Hailed as "remarkable" (Philadelphia Inquirer), "astonishing" (Essence), and "spellbinding" (Detroit Free Press), Lalita Tademy's first novel, Cane River, was a New York Times best seller and the 2001 Oprah Book Club Summer Selection. Now, once again, Tademy weaves together history and the story of her own family to bring us an epic work of fiction - the dramatic, intertwining tale of two families struggling to make peace for themselves in an America deeply divided after the Civil War.
©2007 Lalita Tademy; (P)2007 Books on Tape
"Through her characters, the author paints an indelible portrait of rural life under Jim Crow, built around backbreaking farm labor, blood ties that bind and chafe, and the omnipresent fear of a capricious white racism that can undo in a moment the work of a lifetime. Combining family anecdotes with historical research and a rich imagination, Tademy crafts another American epic." (Publishers Weekly)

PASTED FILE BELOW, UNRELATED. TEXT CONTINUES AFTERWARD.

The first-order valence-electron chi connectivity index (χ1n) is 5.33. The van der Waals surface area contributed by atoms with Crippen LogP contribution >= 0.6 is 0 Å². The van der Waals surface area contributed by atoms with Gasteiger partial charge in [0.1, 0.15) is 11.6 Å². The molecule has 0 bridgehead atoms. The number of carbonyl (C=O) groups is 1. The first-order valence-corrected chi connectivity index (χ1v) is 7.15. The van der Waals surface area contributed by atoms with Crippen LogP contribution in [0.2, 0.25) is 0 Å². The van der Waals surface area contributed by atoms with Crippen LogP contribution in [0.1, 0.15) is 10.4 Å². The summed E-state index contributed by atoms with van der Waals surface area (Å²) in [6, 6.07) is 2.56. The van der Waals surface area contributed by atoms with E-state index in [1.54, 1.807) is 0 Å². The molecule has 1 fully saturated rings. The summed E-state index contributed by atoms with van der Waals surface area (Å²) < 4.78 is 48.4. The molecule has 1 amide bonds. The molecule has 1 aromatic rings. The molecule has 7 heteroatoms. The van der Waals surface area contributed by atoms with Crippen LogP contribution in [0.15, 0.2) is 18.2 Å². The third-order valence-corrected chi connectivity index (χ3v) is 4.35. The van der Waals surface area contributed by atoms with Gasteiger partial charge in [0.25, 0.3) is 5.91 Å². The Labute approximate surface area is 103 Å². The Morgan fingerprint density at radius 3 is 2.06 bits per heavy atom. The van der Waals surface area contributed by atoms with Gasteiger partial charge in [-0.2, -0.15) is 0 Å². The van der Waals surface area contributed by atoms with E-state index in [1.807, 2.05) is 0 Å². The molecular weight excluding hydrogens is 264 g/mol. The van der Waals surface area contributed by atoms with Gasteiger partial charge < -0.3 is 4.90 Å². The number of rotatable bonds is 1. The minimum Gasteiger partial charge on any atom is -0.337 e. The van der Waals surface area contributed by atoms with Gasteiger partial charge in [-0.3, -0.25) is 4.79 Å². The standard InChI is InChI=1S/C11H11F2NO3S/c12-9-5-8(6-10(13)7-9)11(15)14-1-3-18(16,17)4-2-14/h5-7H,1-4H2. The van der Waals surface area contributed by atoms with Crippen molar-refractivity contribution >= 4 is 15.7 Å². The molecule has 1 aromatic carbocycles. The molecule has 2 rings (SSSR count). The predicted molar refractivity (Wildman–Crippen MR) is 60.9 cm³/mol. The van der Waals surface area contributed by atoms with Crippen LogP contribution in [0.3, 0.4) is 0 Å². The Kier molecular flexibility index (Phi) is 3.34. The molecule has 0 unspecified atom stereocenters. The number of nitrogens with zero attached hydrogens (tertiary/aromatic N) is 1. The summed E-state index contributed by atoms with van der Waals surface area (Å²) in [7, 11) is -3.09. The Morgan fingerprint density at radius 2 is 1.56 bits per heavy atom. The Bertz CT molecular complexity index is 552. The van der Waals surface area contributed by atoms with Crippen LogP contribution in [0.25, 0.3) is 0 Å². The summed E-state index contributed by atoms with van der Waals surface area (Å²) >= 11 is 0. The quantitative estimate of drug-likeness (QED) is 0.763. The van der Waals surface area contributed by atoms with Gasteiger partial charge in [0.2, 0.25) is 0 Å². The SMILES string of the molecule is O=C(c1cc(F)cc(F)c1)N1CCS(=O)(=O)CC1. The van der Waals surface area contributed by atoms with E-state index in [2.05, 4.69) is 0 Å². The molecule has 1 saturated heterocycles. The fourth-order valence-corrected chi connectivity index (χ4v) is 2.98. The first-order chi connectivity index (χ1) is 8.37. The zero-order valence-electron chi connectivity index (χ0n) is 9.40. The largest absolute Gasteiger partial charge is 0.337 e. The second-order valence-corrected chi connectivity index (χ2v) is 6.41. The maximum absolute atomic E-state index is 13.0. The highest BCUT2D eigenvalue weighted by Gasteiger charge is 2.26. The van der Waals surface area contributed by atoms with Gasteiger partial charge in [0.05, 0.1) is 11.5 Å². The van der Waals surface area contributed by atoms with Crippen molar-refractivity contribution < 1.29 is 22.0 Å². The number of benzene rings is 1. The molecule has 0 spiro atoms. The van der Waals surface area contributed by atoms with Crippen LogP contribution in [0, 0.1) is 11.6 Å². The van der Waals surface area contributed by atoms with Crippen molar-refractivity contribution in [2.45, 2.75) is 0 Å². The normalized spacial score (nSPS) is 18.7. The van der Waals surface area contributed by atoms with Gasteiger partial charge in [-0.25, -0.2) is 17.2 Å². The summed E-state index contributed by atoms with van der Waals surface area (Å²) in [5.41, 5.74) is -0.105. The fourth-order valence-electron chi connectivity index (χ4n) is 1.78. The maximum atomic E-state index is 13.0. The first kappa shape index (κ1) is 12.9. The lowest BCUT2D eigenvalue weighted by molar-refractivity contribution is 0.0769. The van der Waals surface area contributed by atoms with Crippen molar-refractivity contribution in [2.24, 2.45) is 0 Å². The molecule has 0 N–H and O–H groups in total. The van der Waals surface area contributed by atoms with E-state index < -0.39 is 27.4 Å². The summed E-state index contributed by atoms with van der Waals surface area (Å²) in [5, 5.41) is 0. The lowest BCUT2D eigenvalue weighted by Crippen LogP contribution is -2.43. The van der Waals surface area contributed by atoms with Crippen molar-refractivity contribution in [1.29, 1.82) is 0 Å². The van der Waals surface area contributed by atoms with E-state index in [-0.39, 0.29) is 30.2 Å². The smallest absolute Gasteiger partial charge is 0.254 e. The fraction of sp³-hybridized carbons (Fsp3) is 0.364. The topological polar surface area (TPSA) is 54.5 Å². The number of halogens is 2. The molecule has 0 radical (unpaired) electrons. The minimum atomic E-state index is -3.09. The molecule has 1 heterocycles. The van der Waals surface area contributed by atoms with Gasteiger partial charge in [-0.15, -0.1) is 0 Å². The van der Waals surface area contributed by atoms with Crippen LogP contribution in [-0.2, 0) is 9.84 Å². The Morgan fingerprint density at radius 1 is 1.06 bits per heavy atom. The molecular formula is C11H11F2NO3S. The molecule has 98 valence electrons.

Stilted narrative, most of which was done in third person. The narrator did a fine job, but can't overcome the book's glacial pace. Charitably gave it two points for the subject matter. I liked Cane River, but not this one. I wish I could get my credit back.
I liked her, but she couldn't save this book.
The characters' plots were to hard to follow. I always felt as if all stories were "unfinished" and I could not keep up with who belonged to who.
Yes. I do not want to continue to the next book in the series.
I could not ever settle into the rhythm of this narrator's voice as I did with Cane River.
I have no idea. The story line could have been better.
No but Im not really a fan of this one.
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